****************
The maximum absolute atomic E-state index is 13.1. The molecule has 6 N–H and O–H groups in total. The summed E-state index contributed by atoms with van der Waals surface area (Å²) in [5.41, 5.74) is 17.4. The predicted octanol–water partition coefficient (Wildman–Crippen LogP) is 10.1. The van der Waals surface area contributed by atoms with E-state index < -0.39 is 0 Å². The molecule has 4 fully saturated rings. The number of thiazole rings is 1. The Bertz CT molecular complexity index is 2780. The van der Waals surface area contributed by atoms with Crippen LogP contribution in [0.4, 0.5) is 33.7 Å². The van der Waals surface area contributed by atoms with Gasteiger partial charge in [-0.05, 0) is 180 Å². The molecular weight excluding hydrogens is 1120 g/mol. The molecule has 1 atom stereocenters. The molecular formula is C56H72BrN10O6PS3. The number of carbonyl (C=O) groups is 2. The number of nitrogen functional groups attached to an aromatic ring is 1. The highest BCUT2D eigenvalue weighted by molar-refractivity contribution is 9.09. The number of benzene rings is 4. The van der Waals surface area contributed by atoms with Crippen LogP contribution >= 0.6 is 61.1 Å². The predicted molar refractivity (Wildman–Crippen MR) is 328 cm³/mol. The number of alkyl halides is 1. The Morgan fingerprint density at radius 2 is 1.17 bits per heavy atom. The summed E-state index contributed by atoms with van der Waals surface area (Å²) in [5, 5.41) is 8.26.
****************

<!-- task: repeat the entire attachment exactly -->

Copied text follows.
The maximum absolute atomic E-state index is 13.1. The molecule has 6 N–H and O–H groups in total. The summed E-state index contributed by atoms with van der Waals surface area (Å²) in [5.41, 5.74) is 17.4. The predicted octanol–water partition coefficient (Wildman–Crippen LogP) is 10.1. The van der Waals surface area contributed by atoms with E-state index < -0.39 is 0 Å². The molecule has 4 fully saturated rings. The number of thiazole rings is 1. The Bertz CT molecular complexity index is 2780. The van der Waals surface area contributed by atoms with Crippen LogP contribution in [0.4, 0.5) is 33.7 Å². The van der Waals surface area contributed by atoms with Gasteiger partial charge in [-0.05, 0) is 180 Å². The molecular weight excluding hydrogens is 1120 g/mol. The molecule has 1 atom stereocenters. The molecular formula is C56H72BrN10O6PS3. The number of carbonyl (C=O) groups is 2. The number of nitrogen functional groups attached to an aromatic ring is 1. The highest BCUT2D eigenvalue weighted by molar-refractivity contribution is 9.09. The number of benzene rings is 4. The van der Waals surface area contributed by atoms with Crippen LogP contribution >= 0.6 is 61.1 Å². The predicted molar refractivity (Wildman–Crippen MR) is 328 cm³/mol. The number of alkyl halides is 1. The Morgan fingerprint density at radius 2 is 1.17 bits per heavy atom. The summed E-state index contributed by atoms with van der Waals surface area (Å²) in [5, 5.41) is 8.26.